With little fanfare, we reach the final issue of The Prowler, an ongoing that turned into little more than an event tie-in mini. Had The Prowler continued as ongoing, presumably issue six would have been the issue that began the arc following up “Dead No More: The Clone Conspiracy”. Instead, it acts as the epilogue for a character who, technically, sat out of the event while his now-deceased clone ran around in his place. Now with this series ending and the future of the character in doubt, Prowler #6 reflects that uncertainty by exploring the possibilities of the character’s future but, in the end, offering few answers.
It is unfortunate that the series’ first issue focusing solely on the original Hobie is also its last issue. There does not seem to be many narrative threads to wrap up and writer Sean Ryan doesn’t have much room to start any new ones. The creators must do what the can with what they have, so they build the issue around a conversation between Hobie and Peter. Hobie’s reasoning within that conversation makes sense for the character. He was presumed to have been killed by Electro in the prelude to “Dead No More” and now questions his future with the company and as the Prowler.
Narratively, this seems like a natural conclusion to the arc as it has played out going back to the beginning of the current volume of Amazing Spider-Man. Hobie’s one real plot thread in need of resolution was his ties to Parker Industries. Hobie’s reticence to continue his position in Parker Industries is the most sensible reaction one could have when his last mission involved getting electrocuted and replaced by a clone. Unfortunately, the character feels even more rudderless than when the series begins. The story offers no solutions to Hobie’s plight and offers readers no way to find out what his answer might be. Perhaps, for now, it works for the story to end with a question mark, but I’m not sure enough intrigue has built around the Prowler to make readers do much more than shrug their shoulders at the conclusion of this comic. It just feels abrupt.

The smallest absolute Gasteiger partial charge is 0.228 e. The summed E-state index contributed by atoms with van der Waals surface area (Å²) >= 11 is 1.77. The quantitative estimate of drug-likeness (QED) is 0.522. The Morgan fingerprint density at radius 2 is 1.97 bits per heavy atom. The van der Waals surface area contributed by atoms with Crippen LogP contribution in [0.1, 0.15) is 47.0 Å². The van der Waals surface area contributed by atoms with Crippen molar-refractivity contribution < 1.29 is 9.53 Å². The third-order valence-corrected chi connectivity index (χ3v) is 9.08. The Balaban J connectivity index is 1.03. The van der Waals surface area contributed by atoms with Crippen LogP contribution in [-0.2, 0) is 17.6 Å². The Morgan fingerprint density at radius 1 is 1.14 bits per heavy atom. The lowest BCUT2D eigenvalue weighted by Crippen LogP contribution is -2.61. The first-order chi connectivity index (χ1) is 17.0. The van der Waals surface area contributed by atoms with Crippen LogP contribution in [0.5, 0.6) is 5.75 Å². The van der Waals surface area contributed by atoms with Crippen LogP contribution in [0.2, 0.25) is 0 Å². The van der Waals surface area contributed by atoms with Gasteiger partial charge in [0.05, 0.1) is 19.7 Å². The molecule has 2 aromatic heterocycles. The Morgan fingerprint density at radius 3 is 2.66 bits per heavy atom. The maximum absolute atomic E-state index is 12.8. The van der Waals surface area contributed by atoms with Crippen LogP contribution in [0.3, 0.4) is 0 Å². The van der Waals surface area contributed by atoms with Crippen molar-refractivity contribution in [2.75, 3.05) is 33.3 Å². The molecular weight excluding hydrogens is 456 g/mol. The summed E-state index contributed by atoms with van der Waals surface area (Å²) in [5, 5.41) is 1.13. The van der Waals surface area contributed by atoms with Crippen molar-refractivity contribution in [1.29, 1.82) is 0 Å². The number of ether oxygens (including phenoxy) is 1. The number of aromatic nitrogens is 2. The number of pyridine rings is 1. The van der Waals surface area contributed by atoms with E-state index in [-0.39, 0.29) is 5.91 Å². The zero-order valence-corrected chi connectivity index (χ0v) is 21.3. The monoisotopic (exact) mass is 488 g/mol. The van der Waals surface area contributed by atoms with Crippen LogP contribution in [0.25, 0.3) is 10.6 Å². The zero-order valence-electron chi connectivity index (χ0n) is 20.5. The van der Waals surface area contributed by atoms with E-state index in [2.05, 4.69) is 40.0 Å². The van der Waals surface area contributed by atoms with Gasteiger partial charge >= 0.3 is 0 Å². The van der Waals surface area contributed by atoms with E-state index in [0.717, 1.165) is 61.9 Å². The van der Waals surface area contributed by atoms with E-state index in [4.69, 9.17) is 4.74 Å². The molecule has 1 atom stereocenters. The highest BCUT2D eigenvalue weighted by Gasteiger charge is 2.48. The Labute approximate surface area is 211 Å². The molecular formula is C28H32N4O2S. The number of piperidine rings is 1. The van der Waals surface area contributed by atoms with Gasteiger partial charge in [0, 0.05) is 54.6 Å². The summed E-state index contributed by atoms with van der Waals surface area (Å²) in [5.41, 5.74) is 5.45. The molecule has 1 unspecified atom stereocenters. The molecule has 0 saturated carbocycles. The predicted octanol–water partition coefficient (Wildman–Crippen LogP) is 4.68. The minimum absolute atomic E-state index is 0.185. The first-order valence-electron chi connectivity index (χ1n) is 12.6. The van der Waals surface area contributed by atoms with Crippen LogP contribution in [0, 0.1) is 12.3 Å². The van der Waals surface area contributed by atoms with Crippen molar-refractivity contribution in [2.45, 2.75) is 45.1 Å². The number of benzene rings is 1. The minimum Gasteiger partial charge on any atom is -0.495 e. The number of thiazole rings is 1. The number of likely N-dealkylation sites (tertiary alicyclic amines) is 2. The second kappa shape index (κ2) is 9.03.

Ryan intersperses scenes that imagine the ultimate outcome of Hobie’s possible paths (one including a very movie-inspired Vulture), and none of the scenarios seem terribly satisfying. The series ends with Hobie’s future up in the air, and I’m not sure this series got readers invested enough to care what Prowler decides in regards to his future. In his conversation with Peter, Hobie imagines how his caped career might unfold if he continued in it, or if he reverted back to crime. His imagined scenarios do not seem appealing and the creative team does a good job capturing a sense of melancholy and of untapped potential in some of the scenarios. Ultimately, the only scenario Hobie imagines might give him the happiness he desires is the one, the comic implies, not afforded by his current lifestyle. So, in one of the comic’s more interesting creative choices, Hobie’s fantasy family is replaced by the various elements of his costume strewn about his living room.
Fortunately, issue six still boasts the same artwork that has elevated the whole series thus far. And, judging from the editor’s note at the end of the book, we should hope to see more of Jamal Campbell’s art in the future. One positive with the structure of the story allows the writer to center the story around a conversation that prevents Campbell from having to stay too static with his art. Prowler’s daydream confrontation with Vulture highlights the strength of the art team: it is fairly detailed and gives an interesting glow to the engines of Vulture’s propulsion system that appears to light up the page.
So closes this volume of The Prowler. The series never really found a compelling angle on its protagonist, but it never really even got a chance to do so. Now, the series ends with the character even less defined in many ways than he was before the series began – an underdeveloped hero with an uncertain future whose place in the Marvel Universe is unclear. In six issues of a solo series, the most we can say happened to our protagonist is that he returned from the dead and eventually quit Parker Industries, all of which could have been accomplished in a few panels of Amazing Spider-Man. Like the man himself, The Prowler remains untapped potential. Hopefully, if and when Marvel decides it’s time for Hobie to come out of retirement, he will get a chance to tell his own story.
The Prowler #6 captures the uncertainty of the Prowler’s future but ultimately feels as if nothing happened. If this series has had one saving grace, it is the introduction of Jamal Campbell to comic book interiors.